Catastrophic Flooding and the Response of the Residential Real Estate Market
Digital Object Identifier (DOI)
In February 1986, the levee of the Yuba River broke, flooding the towns of Linda and Olivehurst in northern California. Besides the personal tragedies, were economic disasters. Property values of the houses plummeted. While theories of natural hazards predict that the market will capitalize the risk of flooding into the value of residential property, in areas where the probability is low the risk may be ignored. Factors are the history of past floods, socioeconomic conditions, and the real estate market. Housing prices in Linda and Olivehurst did drop (effectively to zero) immediately after the flood, then recovered relatively quickly to a level significantly lower than before the catastrophe. This suggests that the previous prices did not fully capitalize the risk of this intermittent hazard.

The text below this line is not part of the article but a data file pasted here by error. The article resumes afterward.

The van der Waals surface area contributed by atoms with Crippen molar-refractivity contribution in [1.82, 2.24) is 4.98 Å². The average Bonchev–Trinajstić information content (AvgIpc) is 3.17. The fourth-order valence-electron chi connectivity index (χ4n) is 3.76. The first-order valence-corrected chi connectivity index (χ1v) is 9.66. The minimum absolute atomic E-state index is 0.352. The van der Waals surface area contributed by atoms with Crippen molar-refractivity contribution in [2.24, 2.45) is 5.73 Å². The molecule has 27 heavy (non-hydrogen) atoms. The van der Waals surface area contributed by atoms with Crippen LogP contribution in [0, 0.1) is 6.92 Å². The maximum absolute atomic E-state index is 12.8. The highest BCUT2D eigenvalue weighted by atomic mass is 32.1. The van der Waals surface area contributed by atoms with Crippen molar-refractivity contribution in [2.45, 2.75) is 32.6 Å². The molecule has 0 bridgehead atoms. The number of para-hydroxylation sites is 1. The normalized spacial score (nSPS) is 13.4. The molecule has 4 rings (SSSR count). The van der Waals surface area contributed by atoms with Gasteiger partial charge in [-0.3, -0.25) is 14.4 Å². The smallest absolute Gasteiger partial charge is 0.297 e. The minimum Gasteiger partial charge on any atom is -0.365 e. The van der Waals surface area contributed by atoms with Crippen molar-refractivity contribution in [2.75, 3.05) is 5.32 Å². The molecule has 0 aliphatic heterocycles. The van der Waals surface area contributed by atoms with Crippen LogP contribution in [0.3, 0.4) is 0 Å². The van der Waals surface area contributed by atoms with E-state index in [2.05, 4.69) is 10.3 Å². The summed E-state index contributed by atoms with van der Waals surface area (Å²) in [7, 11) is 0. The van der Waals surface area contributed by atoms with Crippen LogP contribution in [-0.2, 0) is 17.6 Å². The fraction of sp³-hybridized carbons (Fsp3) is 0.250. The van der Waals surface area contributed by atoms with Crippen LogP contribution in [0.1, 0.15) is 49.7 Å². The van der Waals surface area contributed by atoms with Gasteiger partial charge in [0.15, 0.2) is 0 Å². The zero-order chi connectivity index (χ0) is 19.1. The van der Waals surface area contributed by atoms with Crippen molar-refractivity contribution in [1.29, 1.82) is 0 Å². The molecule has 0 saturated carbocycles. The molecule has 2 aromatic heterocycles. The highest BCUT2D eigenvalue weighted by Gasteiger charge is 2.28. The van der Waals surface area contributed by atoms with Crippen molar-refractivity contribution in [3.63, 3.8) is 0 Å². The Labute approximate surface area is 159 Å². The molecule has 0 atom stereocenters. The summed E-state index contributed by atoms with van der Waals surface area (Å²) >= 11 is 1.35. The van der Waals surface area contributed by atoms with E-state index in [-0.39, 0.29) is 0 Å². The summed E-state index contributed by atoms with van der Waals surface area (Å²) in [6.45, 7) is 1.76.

Citation / Publisher Attribution
The Social Science Journal, v. 25, issue 2, p. 167-177
Scholar Commons Citation
Tobin, Graham A. and Montz, Burrell E., "Catastrophic Flooding and the Response of the Residential Real Estate Market" (1988). School of Geosciences Faculty and Staff Publications. 140.